In this paper we examine the constitutive behaviour of single layered systems and the resulting fold geometries. The classical dominant wavelength treatments of Biot and Ramberg are discussed in terms of current knowledge about non-linear systems, and their work is compared with finite element calculations, which demonstrate that the time constants for buckling amplification versus those for viscous relaxation play a key role in determining fold evolution. For viscous, non-linear (specifically, power law) materi-als, the critical wavelength which is amplified is less than that predicted for a linear-viscous material. For purely viscous materials deforming in three dimensions, two wavelengths are always amplified no matter if the deformation history is biaxial shortening, plane shortening or shortening plus extension in the plane of the layer. These two wavelengths combine to give the impression of superimposed fold systems; in a particular section plane through the fold system this may result in fold system profiles that are a-periodic. Fold growth in elastoviscous materials is found to be extremely strain rate dependent. Elastoviscous materials undergo a spectrum of responses ranging from the domination of homogeneous shortening and weak buckling at relatively low strain rates, to little layer parallel shortening and predominantly buckling deformation at relatively high strain rates (for a given set of physical parameters). Extending our analysis to more complex non-linear materials, we find examples of fold packet evolution in elastoviscous systems that do not lead to periodic fold trains. Finally the effects of microstructure evolution during folding are investigated, which demon-strate the effects of a history dependent rheology.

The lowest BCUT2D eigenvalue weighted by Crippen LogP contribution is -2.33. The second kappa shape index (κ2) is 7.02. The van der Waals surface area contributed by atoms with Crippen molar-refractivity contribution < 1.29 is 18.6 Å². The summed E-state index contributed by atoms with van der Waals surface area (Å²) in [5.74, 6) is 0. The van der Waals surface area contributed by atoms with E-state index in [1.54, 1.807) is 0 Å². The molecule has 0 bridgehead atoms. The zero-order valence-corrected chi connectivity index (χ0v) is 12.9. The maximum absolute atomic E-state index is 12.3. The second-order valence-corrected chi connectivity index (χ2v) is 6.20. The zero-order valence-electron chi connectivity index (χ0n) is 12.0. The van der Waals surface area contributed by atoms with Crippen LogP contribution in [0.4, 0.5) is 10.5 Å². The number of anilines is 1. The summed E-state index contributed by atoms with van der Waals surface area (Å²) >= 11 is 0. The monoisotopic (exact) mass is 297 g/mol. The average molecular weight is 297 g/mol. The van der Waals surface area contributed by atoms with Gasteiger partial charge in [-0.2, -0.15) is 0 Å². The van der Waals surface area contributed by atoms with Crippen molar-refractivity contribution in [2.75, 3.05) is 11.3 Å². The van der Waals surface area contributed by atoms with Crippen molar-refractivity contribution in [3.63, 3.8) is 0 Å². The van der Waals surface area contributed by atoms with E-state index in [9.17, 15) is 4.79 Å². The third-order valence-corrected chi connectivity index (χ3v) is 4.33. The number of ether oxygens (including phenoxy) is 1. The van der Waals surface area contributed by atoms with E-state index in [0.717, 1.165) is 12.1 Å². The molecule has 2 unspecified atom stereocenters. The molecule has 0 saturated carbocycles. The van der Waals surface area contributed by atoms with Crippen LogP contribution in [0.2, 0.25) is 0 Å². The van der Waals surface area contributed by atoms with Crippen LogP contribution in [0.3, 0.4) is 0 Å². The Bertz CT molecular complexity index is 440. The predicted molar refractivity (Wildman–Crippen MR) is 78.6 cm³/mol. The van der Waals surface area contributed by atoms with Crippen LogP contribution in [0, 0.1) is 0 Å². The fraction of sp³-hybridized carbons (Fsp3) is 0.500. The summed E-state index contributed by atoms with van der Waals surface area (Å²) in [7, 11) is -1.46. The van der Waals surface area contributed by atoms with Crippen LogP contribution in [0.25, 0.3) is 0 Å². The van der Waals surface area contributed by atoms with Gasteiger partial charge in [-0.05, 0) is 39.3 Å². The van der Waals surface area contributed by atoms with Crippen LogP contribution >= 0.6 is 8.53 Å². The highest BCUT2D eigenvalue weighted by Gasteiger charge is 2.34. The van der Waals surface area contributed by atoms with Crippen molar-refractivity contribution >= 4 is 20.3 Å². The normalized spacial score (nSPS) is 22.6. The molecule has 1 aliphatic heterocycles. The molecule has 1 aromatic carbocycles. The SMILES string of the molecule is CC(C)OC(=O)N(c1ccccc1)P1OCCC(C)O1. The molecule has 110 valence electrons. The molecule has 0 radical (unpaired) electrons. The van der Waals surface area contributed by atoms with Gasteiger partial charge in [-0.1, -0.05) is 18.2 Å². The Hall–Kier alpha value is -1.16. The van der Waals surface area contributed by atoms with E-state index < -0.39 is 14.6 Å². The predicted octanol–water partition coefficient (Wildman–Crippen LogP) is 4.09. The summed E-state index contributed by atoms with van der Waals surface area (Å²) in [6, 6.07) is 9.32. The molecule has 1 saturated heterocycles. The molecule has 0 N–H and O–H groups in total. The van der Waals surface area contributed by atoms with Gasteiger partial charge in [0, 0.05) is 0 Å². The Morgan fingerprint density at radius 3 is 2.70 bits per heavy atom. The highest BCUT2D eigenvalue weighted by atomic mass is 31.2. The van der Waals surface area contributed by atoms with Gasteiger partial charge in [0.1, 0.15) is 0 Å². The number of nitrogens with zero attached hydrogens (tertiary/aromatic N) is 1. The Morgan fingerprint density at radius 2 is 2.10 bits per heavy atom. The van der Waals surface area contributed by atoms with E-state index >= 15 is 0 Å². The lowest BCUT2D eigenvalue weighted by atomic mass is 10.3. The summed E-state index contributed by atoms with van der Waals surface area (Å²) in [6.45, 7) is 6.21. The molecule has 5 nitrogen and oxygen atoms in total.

|Journal||Journal of the Virtual Explorer|
|Publication status||Published - 1 Dec 2000|